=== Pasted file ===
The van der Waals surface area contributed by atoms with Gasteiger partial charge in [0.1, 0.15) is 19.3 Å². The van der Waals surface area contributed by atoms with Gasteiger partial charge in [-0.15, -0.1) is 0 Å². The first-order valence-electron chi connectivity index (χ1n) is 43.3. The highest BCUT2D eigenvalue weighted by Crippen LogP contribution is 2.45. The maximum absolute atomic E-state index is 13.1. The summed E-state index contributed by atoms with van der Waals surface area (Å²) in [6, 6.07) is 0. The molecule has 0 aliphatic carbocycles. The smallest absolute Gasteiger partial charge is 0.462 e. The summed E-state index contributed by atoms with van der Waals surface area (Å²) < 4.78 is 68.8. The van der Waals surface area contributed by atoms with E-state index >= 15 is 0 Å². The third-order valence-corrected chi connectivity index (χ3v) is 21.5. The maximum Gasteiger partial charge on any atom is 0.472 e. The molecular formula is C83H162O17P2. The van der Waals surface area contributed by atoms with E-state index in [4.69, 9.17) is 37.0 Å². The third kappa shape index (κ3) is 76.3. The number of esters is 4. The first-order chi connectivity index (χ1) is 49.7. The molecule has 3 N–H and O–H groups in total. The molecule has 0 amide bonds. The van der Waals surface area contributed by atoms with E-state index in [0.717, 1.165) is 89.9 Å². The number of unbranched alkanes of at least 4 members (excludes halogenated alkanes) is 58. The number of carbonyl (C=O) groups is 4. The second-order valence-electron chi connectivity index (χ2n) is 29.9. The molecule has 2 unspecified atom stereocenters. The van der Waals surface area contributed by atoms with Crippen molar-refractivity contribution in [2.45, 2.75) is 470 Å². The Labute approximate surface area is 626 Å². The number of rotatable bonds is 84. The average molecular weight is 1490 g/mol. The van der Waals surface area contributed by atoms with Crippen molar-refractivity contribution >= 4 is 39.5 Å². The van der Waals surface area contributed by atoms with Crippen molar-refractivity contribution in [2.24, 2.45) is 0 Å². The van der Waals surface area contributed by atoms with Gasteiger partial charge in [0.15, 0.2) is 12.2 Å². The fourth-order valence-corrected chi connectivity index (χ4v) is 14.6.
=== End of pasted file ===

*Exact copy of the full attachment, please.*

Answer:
The van der Waals surface area contributed by atoms with Gasteiger partial charge in [0.1, 0.15) is 19.3 Å². The van der Waals surface area contributed by atoms with Gasteiger partial charge in [-0.15, -0.1) is 0 Å². The first-order valence-electron chi connectivity index (χ1n) is 43.3. The highest BCUT2D eigenvalue weighted by Crippen LogP contribution is 2.45. The maximum absolute atomic E-state index is 13.1. The summed E-state index contributed by atoms with van der Waals surface area (Å²) in [6, 6.07) is 0. The molecule has 0 aliphatic carbocycles. The smallest absolute Gasteiger partial charge is 0.462 e. The summed E-state index contributed by atoms with van der Waals surface area (Å²) < 4.78 is 68.8. The van der Waals surface area contributed by atoms with E-state index >= 15 is 0 Å². The third-order valence-corrected chi connectivity index (χ3v) is 21.5. The maximum Gasteiger partial charge on any atom is 0.472 e. The molecular formula is C83H162O17P2. The van der Waals surface area contributed by atoms with E-state index in [4.69, 9.17) is 37.0 Å². The third kappa shape index (κ3) is 76.3. The number of esters is 4. The first-order chi connectivity index (χ1) is 49.7. The molecule has 3 N–H and O–H groups in total. The molecule has 0 amide bonds. The van der Waals surface area contributed by atoms with E-state index in [0.717, 1.165) is 89.9 Å². The number of unbranched alkanes of at least 4 members (excludes halogenated alkanes) is 58. The number of carbonyl (C=O) groups is 4. The second-order valence-electron chi connectivity index (χ2n) is 29.9. The molecule has 2 unspecified atom stereocenters. The van der Waals surface area contributed by atoms with Crippen molar-refractivity contribution in [2.45, 2.75) is 470 Å². The Labute approximate surface area is 626 Å². The number of rotatable bonds is 84. The average molecular weight is 1490 g/mol. The van der Waals surface area contributed by atoms with Crippen molar-refractivity contribution >= 4 is 39.5 Å². The van der Waals surface area contributed by atoms with Crippen molar-refractivity contribution in [2.24, 2.45) is 0 Å². The van der Waals surface area contributed by atoms with Gasteiger partial charge in [0.15, 0.2) is 12.2 Å². The fourth-order valence-corrected chi connectivity index (χ4v) is 14.6.